The ADA “Standards of Medical Care in Diabetes” includes the current clinical practice recommendations and is intended to provide the components of diabetes care, general treatment goals and guidelines, and tools to evaluate quality of care. The Standards are updated at least once a year – sometimes more frequently.
It’s cool to see my [average blood sugar] slope… because sometimes the whole forest through the trees thing feels like it’s just a drop in the bucket but then you look back and realize how far you’ve come.”
Member Name/Alias: Brent
Member Program: Premium
Brent has made an outstanding impact on the Glucose Guards community while working to improve his health. We had the privilege of interviewing Brent for his Success Story in November of 2021. Listening to Brent’s enthusiasm and hearing his infectious laughter was a powerful reminder to the Glucose Guards team about why we do what we do. If your story sounds like Brent’s, we hope you can find inspiration and draw strength from his early success.
Brent is looking to expand his diet in new and delicious ways. He asks that everyone share their favorite diabetes friendly recipes. Post in the Forum under the topic ‘Diabetes-Friendly Recipes’ today to share your favorite tips, tricks, and treats!
Tell us a little bit about yourself and your background.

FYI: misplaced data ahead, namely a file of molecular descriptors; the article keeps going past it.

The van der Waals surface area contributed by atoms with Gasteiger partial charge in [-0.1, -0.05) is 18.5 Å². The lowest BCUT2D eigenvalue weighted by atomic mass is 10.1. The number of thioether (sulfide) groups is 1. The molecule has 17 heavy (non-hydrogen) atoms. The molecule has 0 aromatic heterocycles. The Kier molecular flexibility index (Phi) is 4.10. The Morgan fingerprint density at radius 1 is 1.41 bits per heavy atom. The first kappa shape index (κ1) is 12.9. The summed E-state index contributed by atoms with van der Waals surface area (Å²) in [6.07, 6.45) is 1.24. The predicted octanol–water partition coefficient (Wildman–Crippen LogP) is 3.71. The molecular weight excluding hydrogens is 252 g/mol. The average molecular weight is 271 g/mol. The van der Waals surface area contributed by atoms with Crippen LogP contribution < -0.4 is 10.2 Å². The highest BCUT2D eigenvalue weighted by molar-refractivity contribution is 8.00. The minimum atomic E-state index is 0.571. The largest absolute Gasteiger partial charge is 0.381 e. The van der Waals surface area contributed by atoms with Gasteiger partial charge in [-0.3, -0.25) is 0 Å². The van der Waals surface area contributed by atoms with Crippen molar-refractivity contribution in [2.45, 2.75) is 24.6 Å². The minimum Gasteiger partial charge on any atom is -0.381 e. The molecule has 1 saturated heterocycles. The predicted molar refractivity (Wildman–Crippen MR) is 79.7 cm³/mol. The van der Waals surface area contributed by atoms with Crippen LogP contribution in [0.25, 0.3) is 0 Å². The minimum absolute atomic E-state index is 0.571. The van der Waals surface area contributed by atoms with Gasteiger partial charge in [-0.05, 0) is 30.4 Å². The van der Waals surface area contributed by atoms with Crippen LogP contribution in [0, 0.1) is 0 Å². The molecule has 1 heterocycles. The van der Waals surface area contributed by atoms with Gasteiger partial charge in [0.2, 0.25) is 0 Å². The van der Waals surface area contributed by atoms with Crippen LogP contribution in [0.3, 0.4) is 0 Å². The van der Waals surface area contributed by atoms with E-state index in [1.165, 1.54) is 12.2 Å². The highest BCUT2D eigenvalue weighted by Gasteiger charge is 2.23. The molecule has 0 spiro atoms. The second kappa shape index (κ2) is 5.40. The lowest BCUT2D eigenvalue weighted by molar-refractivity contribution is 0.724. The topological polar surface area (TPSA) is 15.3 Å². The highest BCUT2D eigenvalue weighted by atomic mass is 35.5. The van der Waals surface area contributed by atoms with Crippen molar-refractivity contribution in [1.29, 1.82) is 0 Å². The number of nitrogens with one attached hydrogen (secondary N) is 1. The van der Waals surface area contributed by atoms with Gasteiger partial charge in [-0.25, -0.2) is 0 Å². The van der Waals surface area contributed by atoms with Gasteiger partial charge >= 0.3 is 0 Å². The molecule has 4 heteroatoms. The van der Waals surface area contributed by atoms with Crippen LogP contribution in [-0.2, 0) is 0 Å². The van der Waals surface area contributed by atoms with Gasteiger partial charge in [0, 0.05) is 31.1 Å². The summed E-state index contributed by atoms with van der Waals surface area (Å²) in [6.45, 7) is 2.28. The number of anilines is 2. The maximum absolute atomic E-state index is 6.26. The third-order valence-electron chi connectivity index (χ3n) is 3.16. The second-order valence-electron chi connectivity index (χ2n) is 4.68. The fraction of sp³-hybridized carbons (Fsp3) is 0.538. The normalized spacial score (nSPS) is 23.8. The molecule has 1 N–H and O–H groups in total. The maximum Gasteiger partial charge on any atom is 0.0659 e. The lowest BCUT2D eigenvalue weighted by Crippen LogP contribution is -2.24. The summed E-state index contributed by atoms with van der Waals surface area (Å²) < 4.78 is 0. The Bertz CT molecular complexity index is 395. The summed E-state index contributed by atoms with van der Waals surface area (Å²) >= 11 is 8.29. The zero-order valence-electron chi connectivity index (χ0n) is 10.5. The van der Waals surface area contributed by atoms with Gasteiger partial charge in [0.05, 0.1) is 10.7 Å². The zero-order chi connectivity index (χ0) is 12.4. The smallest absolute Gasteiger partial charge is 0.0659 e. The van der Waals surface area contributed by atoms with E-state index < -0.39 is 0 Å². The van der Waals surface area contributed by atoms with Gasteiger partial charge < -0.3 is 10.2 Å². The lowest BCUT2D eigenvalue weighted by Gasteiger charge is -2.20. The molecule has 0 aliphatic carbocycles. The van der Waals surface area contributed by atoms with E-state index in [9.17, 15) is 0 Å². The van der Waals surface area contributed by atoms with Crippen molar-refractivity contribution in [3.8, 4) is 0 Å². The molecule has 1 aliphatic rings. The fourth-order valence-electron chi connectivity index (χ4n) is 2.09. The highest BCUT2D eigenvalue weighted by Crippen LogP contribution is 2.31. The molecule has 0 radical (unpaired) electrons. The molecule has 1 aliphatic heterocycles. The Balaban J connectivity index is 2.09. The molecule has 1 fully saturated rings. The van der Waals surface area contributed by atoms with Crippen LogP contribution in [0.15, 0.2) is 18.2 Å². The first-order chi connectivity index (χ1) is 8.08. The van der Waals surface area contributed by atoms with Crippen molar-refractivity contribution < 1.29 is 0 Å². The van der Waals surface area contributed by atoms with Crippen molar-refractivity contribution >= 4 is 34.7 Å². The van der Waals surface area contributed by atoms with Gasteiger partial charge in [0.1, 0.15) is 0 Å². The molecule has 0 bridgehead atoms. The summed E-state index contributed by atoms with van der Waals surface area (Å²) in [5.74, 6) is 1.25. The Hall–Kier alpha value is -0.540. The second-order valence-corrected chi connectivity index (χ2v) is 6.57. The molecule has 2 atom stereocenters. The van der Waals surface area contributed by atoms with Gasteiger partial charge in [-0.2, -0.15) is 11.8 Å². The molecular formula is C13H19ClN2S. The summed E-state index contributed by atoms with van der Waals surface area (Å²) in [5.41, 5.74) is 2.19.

“I’m a technical support analyst, and I do a lot of sedentary work. My day to day isn’t very active. I would like to actually be more active and I actually do try during my lunch break to get out and walk around the neighborhood and kind of get up and get some motion in.“
What was it like getting diagnosed with diabetes? What were some of the first challenges you faced?
“Definitely a lot of stress and a little overwhelming I think would be the best way to describe it. Like I had almost lost control over a lot of things. My primary who initially sent me to the endocrinologist told me the possibility that [diabetes] is getting there. I had the pre-diabetes for a while and then I went to the endocrinologist to have my blood sugar taken for the first time where they told me, ‘Yeah, no you definitely have it.’ It felt like a lot of stress and ‘what happens next’ type of thoughts.”
“I think it was the initial idea that sugar and everything was going to have to go away completely and the misconception that, ‘Well I guess that’s it now, I have to be eating veggies and white meat forever.’ And while it’s always good in moderation to have that stuff, I’ve come to learn that, again, moderation is key. But in the moment when you first find out, you kind of think ‘Oh well I ruined that for myself.'”
How long have you been a member of the Glucose Guards community?
“I believe I started at the end of July, maybe the beginning of August. I think it’s been about 4 or 5 months now.”
Can you compare your health goals before and after joining Glucose Guards?
“I think one of the biggest things was I was told this would definitely help, and that was a good starting point. And I almost reached a point where I felt like I really needed it. Full disclosure, the week before I started on the Rybelsus, which really helps and connected me to [healthcare provider] to get that type of health and medication, I had taken my blood sugar one day after a really big breakfast and was shocked to see my [blood sugar] number was almost in the 400s.”